Jen Jenson is a Professor at York University in Toronto, Canada. She has done the usual academic publishing of stuff, including on topics like educational game design and gender and gameplay. She and various teams of folks have made a number of games focused on contagious disease, as well as a music game and most recently a kind of matching game for the iPad and iPhone. She and colleagues have recently begun a network, Feminists in Games (FiG), supported with Canadian government funding to study and address the ongoing paucity of women in the games industry, among other objectives
Robin Hunicke is a Game Designer, Producer and passionate advocate of Experimental Gameplay. Her titles include the bestselling downloadable PSN title Journey, as well as family-friendly franchises like MySims and Steven Spielberg’s BOOM BLOX for Nintendo Wii. She is currently working at Tiny Speck, on the whimsical, friendly online game Glitch. An artist and computer scientist by training, Robin’s goal is to bring positive, new and unexpected gaming experiences to the public. Through her public speaking, volunteer work and academic studies, she evangelizes fresh, broadly-accessible ideas, sustainable work practices and increased diversity in our industry.
Jennifer Brandes Hepler got her start in pen-and-paper RPGs, writing supplements for “Shadowrun,” “Paranoia,” “Earthdawn,” and “Legend of the Five Rings.” After doing some hard time in Hollywood, working on CBS television’s “The Agency,” she returned to her gaming roots by joining Bioware as a writer on the Dragon Age franchise. She has written for “Dragon Age: Origins,” “Dragon Age II” and several DLCs, as well as spending two years writing for “Star Wars: The Old Republic.” She is best known for her writing on the female-targeted romance characters, Anders and Corso Riggs, and has been an outspoken proponent of making games more friendly to casual and non-traditional players.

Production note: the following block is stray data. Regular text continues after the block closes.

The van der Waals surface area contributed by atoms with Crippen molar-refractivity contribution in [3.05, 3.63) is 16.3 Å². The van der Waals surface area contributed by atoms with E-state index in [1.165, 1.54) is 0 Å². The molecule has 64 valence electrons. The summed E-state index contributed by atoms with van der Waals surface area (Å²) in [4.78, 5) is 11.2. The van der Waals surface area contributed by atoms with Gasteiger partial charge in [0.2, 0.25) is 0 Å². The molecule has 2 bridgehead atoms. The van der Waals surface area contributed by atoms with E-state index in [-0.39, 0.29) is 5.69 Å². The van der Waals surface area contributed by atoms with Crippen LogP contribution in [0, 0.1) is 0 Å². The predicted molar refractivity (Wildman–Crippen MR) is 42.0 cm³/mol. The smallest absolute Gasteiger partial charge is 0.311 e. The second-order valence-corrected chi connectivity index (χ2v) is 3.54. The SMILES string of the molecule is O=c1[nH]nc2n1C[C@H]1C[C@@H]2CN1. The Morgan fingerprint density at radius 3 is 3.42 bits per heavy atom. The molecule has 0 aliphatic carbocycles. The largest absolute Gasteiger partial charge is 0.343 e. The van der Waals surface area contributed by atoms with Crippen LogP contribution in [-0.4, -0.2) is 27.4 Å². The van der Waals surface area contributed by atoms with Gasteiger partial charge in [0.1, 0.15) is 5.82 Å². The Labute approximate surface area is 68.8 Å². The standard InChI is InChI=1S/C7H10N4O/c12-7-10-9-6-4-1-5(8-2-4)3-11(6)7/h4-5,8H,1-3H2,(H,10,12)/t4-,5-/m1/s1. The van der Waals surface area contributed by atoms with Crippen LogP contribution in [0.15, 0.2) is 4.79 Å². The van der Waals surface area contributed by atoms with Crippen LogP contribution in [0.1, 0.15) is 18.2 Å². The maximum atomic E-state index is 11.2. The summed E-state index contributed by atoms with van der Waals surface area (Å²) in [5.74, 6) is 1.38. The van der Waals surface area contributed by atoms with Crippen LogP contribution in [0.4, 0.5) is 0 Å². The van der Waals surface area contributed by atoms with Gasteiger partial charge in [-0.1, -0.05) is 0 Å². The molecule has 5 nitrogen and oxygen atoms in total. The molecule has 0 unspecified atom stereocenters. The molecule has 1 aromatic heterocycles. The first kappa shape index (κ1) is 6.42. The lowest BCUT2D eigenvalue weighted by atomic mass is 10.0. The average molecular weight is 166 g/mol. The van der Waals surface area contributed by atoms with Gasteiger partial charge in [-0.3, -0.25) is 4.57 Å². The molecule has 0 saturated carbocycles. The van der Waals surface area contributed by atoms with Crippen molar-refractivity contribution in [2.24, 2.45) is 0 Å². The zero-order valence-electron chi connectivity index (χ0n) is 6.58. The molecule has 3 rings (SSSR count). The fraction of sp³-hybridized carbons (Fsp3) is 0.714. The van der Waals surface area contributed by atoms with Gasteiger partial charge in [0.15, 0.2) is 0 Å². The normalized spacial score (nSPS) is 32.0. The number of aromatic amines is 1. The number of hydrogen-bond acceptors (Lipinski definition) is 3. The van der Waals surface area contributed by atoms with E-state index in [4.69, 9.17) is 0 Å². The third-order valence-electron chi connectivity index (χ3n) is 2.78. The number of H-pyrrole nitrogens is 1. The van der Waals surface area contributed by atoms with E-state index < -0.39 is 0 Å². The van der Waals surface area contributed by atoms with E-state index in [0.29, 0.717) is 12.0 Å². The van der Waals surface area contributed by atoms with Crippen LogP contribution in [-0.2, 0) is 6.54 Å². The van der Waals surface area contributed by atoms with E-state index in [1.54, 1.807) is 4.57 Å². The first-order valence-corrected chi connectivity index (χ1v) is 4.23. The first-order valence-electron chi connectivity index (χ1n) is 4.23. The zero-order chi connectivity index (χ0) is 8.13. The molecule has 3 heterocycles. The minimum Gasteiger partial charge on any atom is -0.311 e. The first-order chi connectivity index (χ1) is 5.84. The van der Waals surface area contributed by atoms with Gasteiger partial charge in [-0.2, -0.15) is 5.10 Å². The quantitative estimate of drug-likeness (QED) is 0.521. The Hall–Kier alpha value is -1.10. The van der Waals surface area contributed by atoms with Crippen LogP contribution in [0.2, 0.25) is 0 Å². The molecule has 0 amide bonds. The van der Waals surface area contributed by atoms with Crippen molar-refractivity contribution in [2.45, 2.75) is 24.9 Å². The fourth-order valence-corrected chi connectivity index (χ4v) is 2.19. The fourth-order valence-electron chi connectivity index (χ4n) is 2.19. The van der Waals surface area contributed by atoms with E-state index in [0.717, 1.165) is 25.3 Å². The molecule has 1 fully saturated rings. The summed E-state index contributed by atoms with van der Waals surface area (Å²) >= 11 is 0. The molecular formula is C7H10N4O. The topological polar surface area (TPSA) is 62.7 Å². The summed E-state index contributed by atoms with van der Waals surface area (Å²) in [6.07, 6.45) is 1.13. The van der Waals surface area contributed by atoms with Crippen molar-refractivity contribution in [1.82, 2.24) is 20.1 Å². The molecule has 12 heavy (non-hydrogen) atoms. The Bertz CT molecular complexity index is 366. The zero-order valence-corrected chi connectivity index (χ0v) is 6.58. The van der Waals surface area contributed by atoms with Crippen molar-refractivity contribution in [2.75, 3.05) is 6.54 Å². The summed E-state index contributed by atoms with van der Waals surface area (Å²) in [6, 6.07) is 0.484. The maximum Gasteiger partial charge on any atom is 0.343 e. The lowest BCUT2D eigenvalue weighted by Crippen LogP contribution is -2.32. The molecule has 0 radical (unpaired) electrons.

Sandy Spangler joined the games industry back in 1994 creating art and animation for an array of award-winning kids’ games at Seattle-based Humongous Entertainment, starring beloved characters such as Freddi Fish and Pajama Sam. Gradually shifting from art to game design, she eventually moved to London and joined Elixir Studios to work on an unpublished project aimed at the casual SIMS market. She then spent over three years at Sony’s London Studio exploring new ways to interface with games using the EyeToy and Playstation Eye cameras including body motion, colour tracking, and augmented reality.